This post was written by our Co-Founder Juliet Eccleston

Right at the beginning of defining the proposition for AnyGood? I was keen to look at what worked in other industries and also what challenges they faced. Specifically Airbnb in particular was a huge influence for me. It proved that a collaborative community could be scaled and it showed the growth potential for when both a community and users want to see something succeed.

We’ve seen this within AnyGood?. Since I wrote the first post about our launch 6 months ago, our membership has grown as has our client base. We’ve seen that the drive for clients to join us has not only been to drastically improve their ROI for recruitment services, but also because they want something different. The desire for something different is a powerful one and increases the level of engagement, collaboration and the result is a different kind of relationship. It’s where people share this new way of working with colleagues and peers across the industry that traction starts to increase considerably.

The signs are consistent across industries when it’s ripe for disruption. You can see that wherever there are unnecessary limitations, intermediaries, complexities, broken trust and inefficiencies there will be someone considering how to reinvent the model. Simply targeting one area isn’t sufficient for disruption however. I’ve seen many new companies claiming to disrupt a market when in fact they’ve done a great job at making a bad process more efficient.

Maintaining focus on the key principles has been critical to us. ‘Strength in community’, ‘Reputation matters’ and ‘Access over ownership’ has helped us to avoid falling into the trap of incremental improvement. In addition, it would have been criminal to not recognise the opportunities you have when you’re building something from scratch. A great example for me is designing a process that supports underrepresented groups from day 1, enabling us to be diverse by design.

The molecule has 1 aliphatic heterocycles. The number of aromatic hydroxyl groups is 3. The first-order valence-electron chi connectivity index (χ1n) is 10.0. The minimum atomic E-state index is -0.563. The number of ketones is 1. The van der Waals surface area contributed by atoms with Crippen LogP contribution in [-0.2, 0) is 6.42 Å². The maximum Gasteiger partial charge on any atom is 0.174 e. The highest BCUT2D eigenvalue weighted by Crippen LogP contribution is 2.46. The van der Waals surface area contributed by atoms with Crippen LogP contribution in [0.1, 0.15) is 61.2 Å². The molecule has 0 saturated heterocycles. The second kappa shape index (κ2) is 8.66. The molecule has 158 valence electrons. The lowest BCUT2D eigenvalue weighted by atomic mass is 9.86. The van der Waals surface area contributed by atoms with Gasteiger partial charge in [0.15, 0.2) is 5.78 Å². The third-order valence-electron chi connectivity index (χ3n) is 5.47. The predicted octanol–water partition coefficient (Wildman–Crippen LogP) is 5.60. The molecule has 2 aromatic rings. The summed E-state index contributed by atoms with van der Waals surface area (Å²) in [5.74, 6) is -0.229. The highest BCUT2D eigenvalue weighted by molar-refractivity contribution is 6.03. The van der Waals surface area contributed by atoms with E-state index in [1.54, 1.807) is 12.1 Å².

Learning from other industries doesn’t stop once the proposition is defined. We’ve had to stay curious and learn from what’s worked and what hasn’t in other industries. Whether this be looking at how to build our own team and maintain diversity of thought, how to create a positive and inclusive culture or considering how to expand and grow. For us, Airbnb continues to stay incredibly relevant, particularly as it’s impacted by unconscious bias in a similar way to recruitment. A recent study examining Airbnb users and data suggests that reputation can offset social bias. The quote below from this study could easily be referring to recruitment platforms.

“The fundamental question we wanted to answer is whether technology can be used to influence people’s perception of trust,” Abrahao from the study says. “These platforms can engineer tools that have great influence in how people perceive each other and can make markets fairer, especially to users from underrepresented minorities.”

We built AnyGood? with the fundamental principle that reputation is key to finding a great person for a role. That’s why every candidate is personally recommended by our diverse network of experts and why clients rate the quality of recommendations they receive. It’s great to see this being confirmed within a different industry and helps us to gain insights into how we too can improve and leverage this information for the benefit of members, clients and candidates.

This is just one example of how learnings within this new emergent marketplace can be relevant across industries. Our aim is to continue to think differently, to collaborate with those who see life through a slightly different lens and to never stop learning.

If you’d like to hear more about how we work, please get in touch with me directly at